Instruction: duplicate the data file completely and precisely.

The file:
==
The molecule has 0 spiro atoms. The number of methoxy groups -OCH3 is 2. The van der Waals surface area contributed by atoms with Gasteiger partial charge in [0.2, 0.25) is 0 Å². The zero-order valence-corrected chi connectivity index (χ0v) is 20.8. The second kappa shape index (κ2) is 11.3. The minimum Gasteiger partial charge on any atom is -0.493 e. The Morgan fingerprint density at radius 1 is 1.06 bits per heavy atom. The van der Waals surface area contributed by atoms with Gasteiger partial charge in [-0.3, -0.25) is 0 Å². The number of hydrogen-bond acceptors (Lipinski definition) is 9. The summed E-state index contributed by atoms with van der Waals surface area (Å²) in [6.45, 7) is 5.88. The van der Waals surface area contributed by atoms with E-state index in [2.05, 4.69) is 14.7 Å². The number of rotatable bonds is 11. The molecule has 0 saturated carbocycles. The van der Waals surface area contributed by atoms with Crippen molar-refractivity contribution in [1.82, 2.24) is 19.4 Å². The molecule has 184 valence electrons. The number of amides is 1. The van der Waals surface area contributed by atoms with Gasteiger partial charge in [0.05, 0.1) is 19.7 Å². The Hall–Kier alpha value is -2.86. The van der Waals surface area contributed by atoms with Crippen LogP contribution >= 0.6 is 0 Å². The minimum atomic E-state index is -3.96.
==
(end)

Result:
The molecule has 0 spiro atoms. The number of methoxy groups -OCH3 is 2. The van der Waals surface area contributed by atoms with Gasteiger partial charge in [0.2, 0.25) is 0 Å². The zero-order valence-corrected chi connectivity index (χ0v) is 20.8. The second kappa shape index (κ2) is 11.3. The minimum Gasteiger partial charge on any atom is -0.493 e. The Morgan fingerprint density at radius 1 is 1.06 bits per heavy atom. The van der Waals surface area contributed by atoms with Gasteiger partial charge in [-0.3, -0.25) is 0 Å². The number of hydrogen-bond acceptors (Lipinski definition) is 9. The summed E-state index contributed by atoms with van der Waals surface area (Å²) in [6.45, 7) is 5.88. The van der Waals surface area contributed by atoms with E-state index in [2.05, 4.69) is 14.7 Å². The number of rotatable bonds is 11. The molecule has 0 saturated carbocycles. The van der Waals surface area contributed by atoms with Crippen molar-refractivity contribution in [1.82, 2.24) is 19.4 Å². The molecule has 184 valence electrons. The number of amides is 1. The van der Waals surface area contributed by atoms with Gasteiger partial charge in [0.05, 0.1) is 19.7 Å². The Hall–Kier alpha value is -2.86. The van der Waals surface area contributed by atoms with Crippen LogP contribution >= 0.6 is 0 Å². The minimum atomic E-state index is -3.96.